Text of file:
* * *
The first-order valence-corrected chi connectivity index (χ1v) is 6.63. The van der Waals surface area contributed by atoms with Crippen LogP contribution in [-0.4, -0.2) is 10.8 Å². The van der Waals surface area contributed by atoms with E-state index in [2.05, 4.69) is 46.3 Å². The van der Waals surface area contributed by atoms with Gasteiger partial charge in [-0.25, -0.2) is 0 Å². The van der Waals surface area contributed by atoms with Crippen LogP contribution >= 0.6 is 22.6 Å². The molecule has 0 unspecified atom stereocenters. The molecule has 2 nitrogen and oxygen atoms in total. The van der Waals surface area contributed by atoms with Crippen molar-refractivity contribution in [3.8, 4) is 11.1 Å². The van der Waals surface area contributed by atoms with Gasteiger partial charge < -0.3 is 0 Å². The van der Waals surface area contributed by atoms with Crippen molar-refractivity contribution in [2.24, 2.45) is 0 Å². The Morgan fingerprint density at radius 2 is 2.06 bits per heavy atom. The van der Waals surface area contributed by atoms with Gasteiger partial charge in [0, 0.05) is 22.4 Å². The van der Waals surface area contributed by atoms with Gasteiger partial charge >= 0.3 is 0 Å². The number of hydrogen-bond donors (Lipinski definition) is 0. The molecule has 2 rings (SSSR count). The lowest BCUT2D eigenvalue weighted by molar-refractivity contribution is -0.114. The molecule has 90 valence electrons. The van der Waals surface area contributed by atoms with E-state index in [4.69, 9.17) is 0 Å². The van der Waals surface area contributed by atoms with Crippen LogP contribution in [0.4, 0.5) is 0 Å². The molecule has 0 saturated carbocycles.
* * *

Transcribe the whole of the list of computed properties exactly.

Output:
The first-order valence-corrected chi connectivity index (χ1v) is 6.63. The van der Waals surface area contributed by atoms with Crippen LogP contribution in [-0.4, -0.2) is 10.8 Å². The van der Waals surface area contributed by atoms with E-state index in [2.05, 4.69) is 46.3 Å². The van der Waals surface area contributed by atoms with Gasteiger partial charge in [-0.25, -0.2) is 0 Å². The van der Waals surface area contributed by atoms with Crippen LogP contribution >= 0.6 is 22.6 Å². The molecule has 0 unspecified atom stereocenters. The molecule has 2 nitrogen and oxygen atoms in total. The van der Waals surface area contributed by atoms with Crippen molar-refractivity contribution in [3.8, 4) is 11.1 Å². The van der Waals surface area contributed by atoms with Gasteiger partial charge < -0.3 is 0 Å². The van der Waals surface area contributed by atoms with Crippen molar-refractivity contribution in [2.24, 2.45) is 0 Å². The Morgan fingerprint density at radius 2 is 2.06 bits per heavy atom. The van der Waals surface area contributed by atoms with Gasteiger partial charge in [0, 0.05) is 22.4 Å². The van der Waals surface area contributed by atoms with Gasteiger partial charge >= 0.3 is 0 Å². The number of hydrogen-bond donors (Lipinski definition) is 0. The molecule has 2 rings (SSSR count). The lowest BCUT2D eigenvalue weighted by molar-refractivity contribution is -0.114. The molecule has 90 valence electrons. The van der Waals surface area contributed by atoms with E-state index in [4.69, 9.17) is 0 Å². The van der Waals surface area contributed by atoms with Crippen LogP contribution in [0.4, 0.5) is 0 Å². The molecule has 0 saturated carbocycles.